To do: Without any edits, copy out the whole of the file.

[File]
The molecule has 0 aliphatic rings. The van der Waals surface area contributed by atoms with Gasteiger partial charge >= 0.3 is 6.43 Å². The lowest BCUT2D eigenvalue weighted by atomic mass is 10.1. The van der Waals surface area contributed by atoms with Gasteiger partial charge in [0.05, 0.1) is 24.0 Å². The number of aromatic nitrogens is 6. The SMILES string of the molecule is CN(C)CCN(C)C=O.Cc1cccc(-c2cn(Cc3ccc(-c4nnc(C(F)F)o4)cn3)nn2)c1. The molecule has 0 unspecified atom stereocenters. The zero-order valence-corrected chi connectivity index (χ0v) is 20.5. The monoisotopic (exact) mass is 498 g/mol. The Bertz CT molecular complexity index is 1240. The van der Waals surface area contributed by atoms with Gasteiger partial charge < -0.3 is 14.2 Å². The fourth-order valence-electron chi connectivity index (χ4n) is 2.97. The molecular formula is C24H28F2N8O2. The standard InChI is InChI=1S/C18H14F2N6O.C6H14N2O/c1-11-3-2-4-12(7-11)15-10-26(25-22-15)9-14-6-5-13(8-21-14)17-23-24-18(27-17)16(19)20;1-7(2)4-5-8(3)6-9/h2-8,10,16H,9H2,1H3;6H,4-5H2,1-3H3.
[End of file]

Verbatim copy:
The molecule has 0 aliphatic rings. The van der Waals surface area contributed by atoms with Gasteiger partial charge >= 0.3 is 6.43 Å². The lowest BCUT2D eigenvalue weighted by atomic mass is 10.1. The van der Waals surface area contributed by atoms with Gasteiger partial charge in [0.05, 0.1) is 24.0 Å². The number of aromatic nitrogens is 6. The SMILES string of the molecule is CN(C)CCN(C)C=O.Cc1cccc(-c2cn(Cc3ccc(-c4nnc(C(F)F)o4)cn3)nn2)c1. The molecule has 0 unspecified atom stereocenters. The zero-order valence-corrected chi connectivity index (χ0v) is 20.5. The monoisotopic (exact) mass is 498 g/mol. The Bertz CT molecular complexity index is 1240. The van der Waals surface area contributed by atoms with Gasteiger partial charge < -0.3 is 14.2 Å². The fourth-order valence-electron chi connectivity index (χ4n) is 2.97. The molecular formula is C24H28F2N8O2. The standard InChI is InChI=1S/C18H14F2N6O.C6H14N2O/c1-11-3-2-4-12(7-11)15-10-26(25-22-15)9-14-6-5-13(8-21-14)17-23-24-18(27-17)16(19)20;1-7(2)4-5-8(3)6-9/h2-8,10,16H,9H2,1H3;6H,4-5H2,1-3H3.